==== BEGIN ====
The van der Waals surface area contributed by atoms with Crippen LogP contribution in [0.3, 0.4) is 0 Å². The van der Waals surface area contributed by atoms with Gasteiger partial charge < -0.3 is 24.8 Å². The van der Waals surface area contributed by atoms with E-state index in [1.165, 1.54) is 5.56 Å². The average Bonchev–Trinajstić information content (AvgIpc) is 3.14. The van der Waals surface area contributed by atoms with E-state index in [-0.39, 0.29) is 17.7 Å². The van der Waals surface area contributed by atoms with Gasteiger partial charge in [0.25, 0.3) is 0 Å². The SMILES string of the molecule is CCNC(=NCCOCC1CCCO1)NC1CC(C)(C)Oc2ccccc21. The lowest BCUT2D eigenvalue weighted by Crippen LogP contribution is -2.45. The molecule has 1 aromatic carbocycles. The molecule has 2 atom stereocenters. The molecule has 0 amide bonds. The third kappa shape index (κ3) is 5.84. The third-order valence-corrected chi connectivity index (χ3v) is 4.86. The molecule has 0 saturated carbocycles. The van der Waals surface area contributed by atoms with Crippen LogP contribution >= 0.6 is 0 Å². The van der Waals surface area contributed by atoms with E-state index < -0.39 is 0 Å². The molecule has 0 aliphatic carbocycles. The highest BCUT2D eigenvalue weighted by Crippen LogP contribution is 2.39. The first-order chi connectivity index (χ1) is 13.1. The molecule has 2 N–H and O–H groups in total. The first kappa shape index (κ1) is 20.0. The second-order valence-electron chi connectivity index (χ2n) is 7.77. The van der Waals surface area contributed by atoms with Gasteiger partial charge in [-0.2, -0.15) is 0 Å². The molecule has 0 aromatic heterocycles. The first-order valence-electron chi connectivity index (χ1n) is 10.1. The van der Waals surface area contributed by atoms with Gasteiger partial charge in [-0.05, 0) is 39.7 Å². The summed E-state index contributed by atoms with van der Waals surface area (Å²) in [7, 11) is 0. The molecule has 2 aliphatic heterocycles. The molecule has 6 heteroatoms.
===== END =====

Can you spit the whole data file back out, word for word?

The van der Waals surface area contributed by atoms with Crippen LogP contribution in [0.3, 0.4) is 0 Å². The van der Waals surface area contributed by atoms with Gasteiger partial charge < -0.3 is 24.8 Å². The van der Waals surface area contributed by atoms with E-state index in [1.165, 1.54) is 5.56 Å². The average Bonchev–Trinajstić information content (AvgIpc) is 3.14. The van der Waals surface area contributed by atoms with E-state index in [-0.39, 0.29) is 17.7 Å². The van der Waals surface area contributed by atoms with Gasteiger partial charge in [0.25, 0.3) is 0 Å². The SMILES string of the molecule is CCNC(=NCCOCC1CCCO1)NC1CC(C)(C)Oc2ccccc21. The lowest BCUT2D eigenvalue weighted by Crippen LogP contribution is -2.45. The molecule has 1 aromatic carbocycles. The molecule has 2 atom stereocenters. The molecule has 0 amide bonds. The third kappa shape index (κ3) is 5.84. The third-order valence-corrected chi connectivity index (χ3v) is 4.86. The molecule has 0 saturated carbocycles. The van der Waals surface area contributed by atoms with Crippen LogP contribution >= 0.6 is 0 Å². The van der Waals surface area contributed by atoms with E-state index < -0.39 is 0 Å². The molecule has 0 aliphatic carbocycles. The highest BCUT2D eigenvalue weighted by Crippen LogP contribution is 2.39. The first-order chi connectivity index (χ1) is 13.1. The molecule has 2 N–H and O–H groups in total. The first kappa shape index (κ1) is 20.0. The second-order valence-electron chi connectivity index (χ2n) is 7.77. The van der Waals surface area contributed by atoms with Gasteiger partial charge in [-0.2, -0.15) is 0 Å². The molecule has 0 aromatic heterocycles. The first-order valence-electron chi connectivity index (χ1n) is 10.1. The van der Waals surface area contributed by atoms with Gasteiger partial charge in [-0.05, 0) is 39.7 Å². The summed E-state index contributed by atoms with van der Waals surface area (Å²) in [7, 11) is 0. The molecule has 2 aliphatic heterocycles. The molecule has 6 heteroatoms.